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Notre Dame Suspends In-Person Learning For 2 Weeks As COVID-19 Cases Climb

NOTRE DAME, Ind. (CBS Chicago/CBS News) -- The University of Notre Dame announced Tuesday that it is suspending in-person classes for the next two weeks, as coronavirus cases continue to climb.

Only remote instruction will be available at Notre Dame effective Wednesday, university president the Rev. John Jenkins announced.

"With the advice and encouragement of Dr. Mark Fox of the St. Joseph County Health Department, we believe we can take steps short of sending students home for remote instruction, at least for the time being, while still protecting the health and safety of the campus community," Father Jenkins told students in a virtual meeting held Tuesday afternoon, according to a news release.

"The virus is a formidable foe," Father Jenkins continued. "For the past week, it has been winning. Let us as the Fighting Irish join together to contain it."

Classes resumed at Notre Dame on Monday, Aug. 10, and since then, the university has seen a steady increase in positive COVID-19 infection rates among students – primarily seniors living off campus. As of noon Tuesday, 147 people had tested positive among the 927 tested since Aug. 3.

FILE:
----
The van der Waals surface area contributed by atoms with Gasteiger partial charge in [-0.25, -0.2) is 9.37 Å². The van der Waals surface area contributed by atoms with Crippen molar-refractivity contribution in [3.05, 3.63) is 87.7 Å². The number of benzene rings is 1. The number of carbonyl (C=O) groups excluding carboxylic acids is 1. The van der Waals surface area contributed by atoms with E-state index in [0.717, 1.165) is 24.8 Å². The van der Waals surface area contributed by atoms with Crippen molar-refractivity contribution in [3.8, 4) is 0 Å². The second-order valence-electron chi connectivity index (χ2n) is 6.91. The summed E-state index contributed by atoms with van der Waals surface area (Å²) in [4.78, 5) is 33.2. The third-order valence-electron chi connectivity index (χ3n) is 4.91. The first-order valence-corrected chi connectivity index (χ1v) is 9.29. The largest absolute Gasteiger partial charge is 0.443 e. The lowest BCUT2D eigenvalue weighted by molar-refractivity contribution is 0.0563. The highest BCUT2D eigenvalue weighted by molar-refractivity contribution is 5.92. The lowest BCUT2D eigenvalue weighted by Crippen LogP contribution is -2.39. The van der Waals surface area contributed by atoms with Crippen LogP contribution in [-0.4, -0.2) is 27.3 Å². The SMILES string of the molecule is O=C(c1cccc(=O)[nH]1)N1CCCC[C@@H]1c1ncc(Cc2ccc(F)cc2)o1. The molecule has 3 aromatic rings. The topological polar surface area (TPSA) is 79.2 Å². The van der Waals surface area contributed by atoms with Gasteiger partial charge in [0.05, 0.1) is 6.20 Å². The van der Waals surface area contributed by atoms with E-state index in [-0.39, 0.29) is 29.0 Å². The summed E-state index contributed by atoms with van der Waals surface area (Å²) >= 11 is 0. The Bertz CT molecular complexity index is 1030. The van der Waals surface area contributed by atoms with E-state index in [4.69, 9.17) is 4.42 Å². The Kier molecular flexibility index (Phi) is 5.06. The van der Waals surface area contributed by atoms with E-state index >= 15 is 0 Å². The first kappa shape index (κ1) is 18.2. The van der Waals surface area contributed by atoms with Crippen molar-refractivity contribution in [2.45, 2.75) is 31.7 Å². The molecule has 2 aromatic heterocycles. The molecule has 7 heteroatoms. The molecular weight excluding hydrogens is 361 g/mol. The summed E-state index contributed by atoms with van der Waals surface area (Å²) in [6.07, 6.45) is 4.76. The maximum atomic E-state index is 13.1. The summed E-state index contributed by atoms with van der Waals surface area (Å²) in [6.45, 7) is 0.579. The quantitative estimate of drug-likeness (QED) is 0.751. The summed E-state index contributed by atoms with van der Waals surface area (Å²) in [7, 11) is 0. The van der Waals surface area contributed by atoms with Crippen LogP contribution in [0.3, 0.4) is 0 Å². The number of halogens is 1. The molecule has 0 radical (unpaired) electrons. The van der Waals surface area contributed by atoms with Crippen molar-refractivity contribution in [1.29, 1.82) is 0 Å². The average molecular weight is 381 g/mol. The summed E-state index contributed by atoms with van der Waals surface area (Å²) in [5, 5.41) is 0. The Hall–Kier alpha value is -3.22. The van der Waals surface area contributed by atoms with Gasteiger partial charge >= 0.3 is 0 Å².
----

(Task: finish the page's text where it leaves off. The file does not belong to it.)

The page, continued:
None was hospitalized. All were students except one staff member.

As of Sunday, there had been only 67 cases.

Notre Dame said Monday that the majority of cases were traced to off-campus party where many students did not wear masks or practice social distancing.

Per university policy, the hosts of the party may have "jeopardize[d] their ability to remain a part of the University community."

Father Jenkins asked students to help identify others who have been violating safety protocols.

In addition, the university has advised that off-campus students should not be visiting campus until further notice, and on-campus students should not leave campus unless it is an emergency. Student gatherings off campus are restricted to 10 or fewer people.

All research laboratories, core facilities, and libraries will remain open to graduate students, faculty, and staff, and the university's COVID-19 Response Unit, University Testing Center, and quarantine and isolation facilities will remain in operation.

Varsity athletic teams that are subject to routine surveillance testing may go on gathering for sanctioned activities.

Meanwhile, cases could be even higher than what the university has reported. Students told CBS South Bend affiliate WSBT-TV that the school's COVID-19 testing program has fallen short of promises made earlier in the summer.


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